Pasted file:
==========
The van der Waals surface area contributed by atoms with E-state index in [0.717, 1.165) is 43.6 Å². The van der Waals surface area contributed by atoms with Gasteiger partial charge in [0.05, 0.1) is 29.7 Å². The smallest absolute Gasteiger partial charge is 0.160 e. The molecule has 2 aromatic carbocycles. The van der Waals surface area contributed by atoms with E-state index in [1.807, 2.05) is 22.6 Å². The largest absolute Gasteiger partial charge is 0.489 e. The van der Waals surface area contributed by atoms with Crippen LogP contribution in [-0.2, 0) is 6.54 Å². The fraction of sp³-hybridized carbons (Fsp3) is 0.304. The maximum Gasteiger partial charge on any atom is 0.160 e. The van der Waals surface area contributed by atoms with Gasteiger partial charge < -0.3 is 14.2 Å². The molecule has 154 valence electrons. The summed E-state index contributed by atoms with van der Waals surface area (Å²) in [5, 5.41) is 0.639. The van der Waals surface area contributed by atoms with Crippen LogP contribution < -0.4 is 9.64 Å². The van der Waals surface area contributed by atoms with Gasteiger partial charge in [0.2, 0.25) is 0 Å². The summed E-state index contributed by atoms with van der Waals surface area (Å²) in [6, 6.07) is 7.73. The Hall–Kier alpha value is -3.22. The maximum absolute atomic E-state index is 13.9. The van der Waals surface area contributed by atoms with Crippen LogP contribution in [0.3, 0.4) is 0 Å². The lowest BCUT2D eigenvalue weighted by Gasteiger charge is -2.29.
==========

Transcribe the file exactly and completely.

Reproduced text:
The van der Waals surface area contributed by atoms with E-state index in [0.717, 1.165) is 43.6 Å². The van der Waals surface area contributed by atoms with Gasteiger partial charge in [0.05, 0.1) is 29.7 Å². The smallest absolute Gasteiger partial charge is 0.160 e. The molecule has 2 aromatic carbocycles. The van der Waals surface area contributed by atoms with E-state index in [1.807, 2.05) is 22.6 Å². The largest absolute Gasteiger partial charge is 0.489 e. The van der Waals surface area contributed by atoms with Crippen LogP contribution in [-0.2, 0) is 6.54 Å². The fraction of sp³-hybridized carbons (Fsp3) is 0.304. The maximum Gasteiger partial charge on any atom is 0.160 e. The van der Waals surface area contributed by atoms with Gasteiger partial charge < -0.3 is 14.2 Å². The molecule has 154 valence electrons. The summed E-state index contributed by atoms with van der Waals surface area (Å²) in [5, 5.41) is 0.639. The van der Waals surface area contributed by atoms with Crippen LogP contribution < -0.4 is 9.64 Å². The van der Waals surface area contributed by atoms with Gasteiger partial charge in [0.2, 0.25) is 0 Å². The summed E-state index contributed by atoms with van der Waals surface area (Å²) in [6, 6.07) is 7.73. The Hall–Kier alpha value is -3.22. The maximum absolute atomic E-state index is 13.9. The van der Waals surface area contributed by atoms with Crippen LogP contribution in [0.3, 0.4) is 0 Å². The lowest BCUT2D eigenvalue weighted by Gasteiger charge is -2.29.